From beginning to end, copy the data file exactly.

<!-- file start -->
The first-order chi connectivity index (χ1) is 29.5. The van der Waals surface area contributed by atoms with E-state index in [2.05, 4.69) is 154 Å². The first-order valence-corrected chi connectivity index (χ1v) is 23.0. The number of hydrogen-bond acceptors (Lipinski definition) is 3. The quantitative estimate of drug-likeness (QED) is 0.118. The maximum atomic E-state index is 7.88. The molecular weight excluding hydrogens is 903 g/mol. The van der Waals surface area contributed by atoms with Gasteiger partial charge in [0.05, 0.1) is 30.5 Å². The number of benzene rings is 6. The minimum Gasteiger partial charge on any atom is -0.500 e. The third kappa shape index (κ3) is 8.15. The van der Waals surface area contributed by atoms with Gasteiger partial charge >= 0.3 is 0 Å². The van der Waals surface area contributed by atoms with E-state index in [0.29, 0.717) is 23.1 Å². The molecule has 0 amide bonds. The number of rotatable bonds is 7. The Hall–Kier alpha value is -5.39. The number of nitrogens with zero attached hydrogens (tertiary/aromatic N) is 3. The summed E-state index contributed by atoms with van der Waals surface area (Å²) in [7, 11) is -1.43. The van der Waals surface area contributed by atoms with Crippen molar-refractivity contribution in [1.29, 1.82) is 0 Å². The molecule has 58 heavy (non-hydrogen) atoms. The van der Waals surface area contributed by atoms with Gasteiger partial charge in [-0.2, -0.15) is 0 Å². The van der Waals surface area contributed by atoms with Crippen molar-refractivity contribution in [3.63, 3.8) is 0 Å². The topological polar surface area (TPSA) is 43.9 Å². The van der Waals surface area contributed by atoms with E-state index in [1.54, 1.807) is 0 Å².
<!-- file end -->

The first-order chi connectivity index (χ1) is 29.5. The van der Waals surface area contributed by atoms with E-state index in [2.05, 4.69) is 154 Å². The first-order valence-corrected chi connectivity index (χ1v) is 23.0. The number of hydrogen-bond acceptors (Lipinski definition) is 3. The quantitative estimate of drug-likeness (QED) is 0.118. The maximum atomic E-state index is 7.88. The molecular weight excluding hydrogens is 903 g/mol. The van der Waals surface area contributed by atoms with Gasteiger partial charge in [0.05, 0.1) is 30.5 Å². The number of benzene rings is 6. The minimum Gasteiger partial charge on any atom is -0.500 e. The third kappa shape index (κ3) is 8.15. The van der Waals surface area contributed by atoms with Gasteiger partial charge >= 0.3 is 0 Å². The van der Waals surface area contributed by atoms with E-state index in [0.29, 0.717) is 23.1 Å². The molecule has 0 amide bonds. The number of rotatable bonds is 7. The Hall–Kier alpha value is -5.39. The number of nitrogens with zero attached hydrogens (tertiary/aromatic N) is 3. The summed E-state index contributed by atoms with van der Waals surface area (Å²) in [7, 11) is -1.43. The van der Waals surface area contributed by atoms with Crippen molar-refractivity contribution in [1.29, 1.82) is 0 Å². The molecule has 58 heavy (non-hydrogen) atoms. The van der Waals surface area contributed by atoms with Gasteiger partial charge in [-0.2, -0.15) is 0 Å². The van der Waals surface area contributed by atoms with Crippen molar-refractivity contribution in [3.63, 3.8) is 0 Å². The topological polar surface area (TPSA) is 43.9 Å². The van der Waals surface area contributed by atoms with E-state index in [1.54, 1.807) is 0 Å².